In-room technology should be so good guests don't have to make an effort, with automatic check-in, mobile pairing and super-fast food ordering. Ben Walker looks at what's on offer
The technology used in guest rooms mostly deals with getting into the room, turning on the lights, adjusting the temperature settings and using the TV. With a typical hotel stay often being just one or two nights, the key to achieving high guest satisfaction is to ensure all these crucial functions are as simple to perform as possible.
"Expecting guests to follow instructions is a big no. Make sure all iPads and TV remote controls are fully charged. This should be a standard operating procedure, like emptying the bins," says Tristan Gadsby, chief executive of customer experience consultants Alliants.
RFID (radio frequency ID)-enabled locks have the capability to allow guests to access rooms with their mobile phones, but only around 10% of hotels offer this service. Even hotels that do offer mobile keys find that take-up from guests is low and that a plastic swipe card is often preferred.
Once in the room, a hotel's Internet of Things (IoT) network can trigger a variety of actions. An occupancy sensor, typically mounted in the ceiling, tells the building management system (BMS) when a person is present. Such systems are good at reducing energy consumption because rooms can be set to a ‘dormant' state when unoccupied.
Some hotels now allow guests to stream their own content from their devices onto the in-room TV plus watch the latest movies, series, and sport on demand. TVs can also be used as advertising billboards and booking portals. Some hotels offer guests the option of controlling their rooms via an app or iPad. "Although digital solutions deliver a host of operational and financial benefits, they are still a choice," says Gadsby. "Hotels need to have an alternative in place for those guests who are not tech-friendly or whose phone or iPad have simply run out. Even for a tech-savvy person, some of the room controls in hotels are not easy to operate and ways to simplify them would be welcomed by many guests."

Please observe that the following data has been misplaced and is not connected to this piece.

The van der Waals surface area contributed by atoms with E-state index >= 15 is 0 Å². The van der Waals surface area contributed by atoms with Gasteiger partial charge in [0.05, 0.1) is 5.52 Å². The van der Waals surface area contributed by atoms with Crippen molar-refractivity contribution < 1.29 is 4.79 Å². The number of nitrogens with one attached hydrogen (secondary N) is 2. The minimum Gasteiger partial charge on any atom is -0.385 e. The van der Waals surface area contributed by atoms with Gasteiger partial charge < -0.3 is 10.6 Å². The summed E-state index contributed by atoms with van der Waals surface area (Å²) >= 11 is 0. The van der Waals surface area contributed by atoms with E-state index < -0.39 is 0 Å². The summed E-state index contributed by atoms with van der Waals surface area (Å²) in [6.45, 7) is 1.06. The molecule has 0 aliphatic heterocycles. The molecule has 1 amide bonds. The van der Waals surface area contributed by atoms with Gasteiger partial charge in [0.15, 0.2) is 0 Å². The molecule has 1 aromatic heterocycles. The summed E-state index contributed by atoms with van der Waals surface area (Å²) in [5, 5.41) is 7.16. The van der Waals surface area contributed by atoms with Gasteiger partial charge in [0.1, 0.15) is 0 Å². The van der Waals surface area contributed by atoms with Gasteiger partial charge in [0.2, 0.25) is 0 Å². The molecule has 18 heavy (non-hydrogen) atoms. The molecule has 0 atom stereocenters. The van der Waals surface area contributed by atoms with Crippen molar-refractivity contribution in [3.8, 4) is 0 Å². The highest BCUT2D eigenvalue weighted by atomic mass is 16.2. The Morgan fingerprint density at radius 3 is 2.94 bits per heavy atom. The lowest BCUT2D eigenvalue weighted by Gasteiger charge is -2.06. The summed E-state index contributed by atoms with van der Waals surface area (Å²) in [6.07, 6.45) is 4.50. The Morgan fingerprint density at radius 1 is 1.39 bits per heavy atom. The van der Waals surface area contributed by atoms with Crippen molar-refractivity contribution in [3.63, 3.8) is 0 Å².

Mollie's automatic TV casting
Mollie's, the motel and diner brand created by Soho House, has proven that a sophisticated digital-first service model is possible for lower-priced limited-service hotels. Created in collaboration with Alliants, the Mollie's app allows a range of services, including remote check-in, omni-channel messaging and the free booking of EV charging bays. But arguably, its standout feature is that guests' phones are automatically paired with the TV as a remote control and their personal streaming accounts are directly cast onto the in-room TV screen. According to Ben Clifford, co-founder and chief technology officer of Nevaya, Mollie's TV system supplier, this pairing can take place even before the guest reaches the room.
"If the guest has already checked in and had a room assigned, we can extract that information from their mobile to just pair it up with the room's TV," he says.